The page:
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Old 08-27-2007, 02:09 PM   #1
Fezar
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Registered: Nov 2005
Distribution: OpenSuSE 10.2
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Booting grub from secondary hard disk ?


Hi all, just bought a new PC with two HDD, one SATA, the other ATA. The ATA drive is the slave and has OpenSUSE 10.3 (Beta) installed, GRUB is also installed here. The master (SATA) has windwos XP installed nothing else.

What I wanted to do was when the family want to use the computer, they would just need to turn it on and windows would boot, no GRUB or any other kind of bootloader, and if I wanted to load linux I would select the boot menu and choose to boot from the disk with linux and grub installed. So after the install I deleted grub and applied fixmbr to the windows MBR to get it back to a "silent" boot, and installed grub on the secondary linux HDD. But when I tell the bios to boot from the secondary drive, nothing happens like it can't find a MBR and then boots windows on my first disk, with no error messages, like its doing what I told it to.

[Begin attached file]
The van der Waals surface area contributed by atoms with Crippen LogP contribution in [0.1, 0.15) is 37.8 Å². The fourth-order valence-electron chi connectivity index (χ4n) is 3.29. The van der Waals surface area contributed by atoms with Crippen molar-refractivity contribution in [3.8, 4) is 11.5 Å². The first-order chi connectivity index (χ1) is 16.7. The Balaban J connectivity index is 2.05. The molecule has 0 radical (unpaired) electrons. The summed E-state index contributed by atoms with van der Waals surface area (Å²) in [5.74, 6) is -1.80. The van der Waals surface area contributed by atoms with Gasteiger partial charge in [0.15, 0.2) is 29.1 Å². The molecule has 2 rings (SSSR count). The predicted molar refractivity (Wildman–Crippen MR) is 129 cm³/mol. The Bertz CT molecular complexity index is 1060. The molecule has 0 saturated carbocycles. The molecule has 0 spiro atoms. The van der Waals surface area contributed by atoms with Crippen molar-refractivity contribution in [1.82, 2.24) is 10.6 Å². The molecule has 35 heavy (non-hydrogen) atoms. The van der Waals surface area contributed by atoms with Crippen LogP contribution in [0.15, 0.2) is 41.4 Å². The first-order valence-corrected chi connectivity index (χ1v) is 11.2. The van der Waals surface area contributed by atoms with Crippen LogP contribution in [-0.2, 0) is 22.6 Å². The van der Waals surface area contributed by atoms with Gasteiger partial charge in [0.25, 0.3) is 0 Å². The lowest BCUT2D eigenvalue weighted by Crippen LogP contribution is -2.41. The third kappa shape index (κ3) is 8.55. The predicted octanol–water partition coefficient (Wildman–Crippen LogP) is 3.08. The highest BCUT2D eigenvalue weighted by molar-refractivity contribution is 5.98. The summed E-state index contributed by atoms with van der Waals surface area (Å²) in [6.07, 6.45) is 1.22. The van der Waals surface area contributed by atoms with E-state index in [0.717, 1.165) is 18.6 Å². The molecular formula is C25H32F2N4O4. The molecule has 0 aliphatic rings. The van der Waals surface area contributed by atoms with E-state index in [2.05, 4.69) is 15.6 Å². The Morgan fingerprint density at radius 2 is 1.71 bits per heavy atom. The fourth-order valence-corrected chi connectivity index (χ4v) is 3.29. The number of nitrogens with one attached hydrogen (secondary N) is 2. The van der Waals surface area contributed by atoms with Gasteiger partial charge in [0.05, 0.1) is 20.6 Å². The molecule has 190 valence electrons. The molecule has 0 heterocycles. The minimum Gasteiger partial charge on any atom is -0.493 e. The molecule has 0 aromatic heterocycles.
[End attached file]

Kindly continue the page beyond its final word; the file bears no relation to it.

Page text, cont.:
Just realised:The primary master is the DVD drive, and the slave is the ATA HDD. The SATA HDD is listed separately in the BIOS (obviously! The IDE connector would have to be share between the DVD and secondary HDD, cos there is only one IDE connector on this mobo, the SATA drive would be elsewhere, I guess this confuses things?)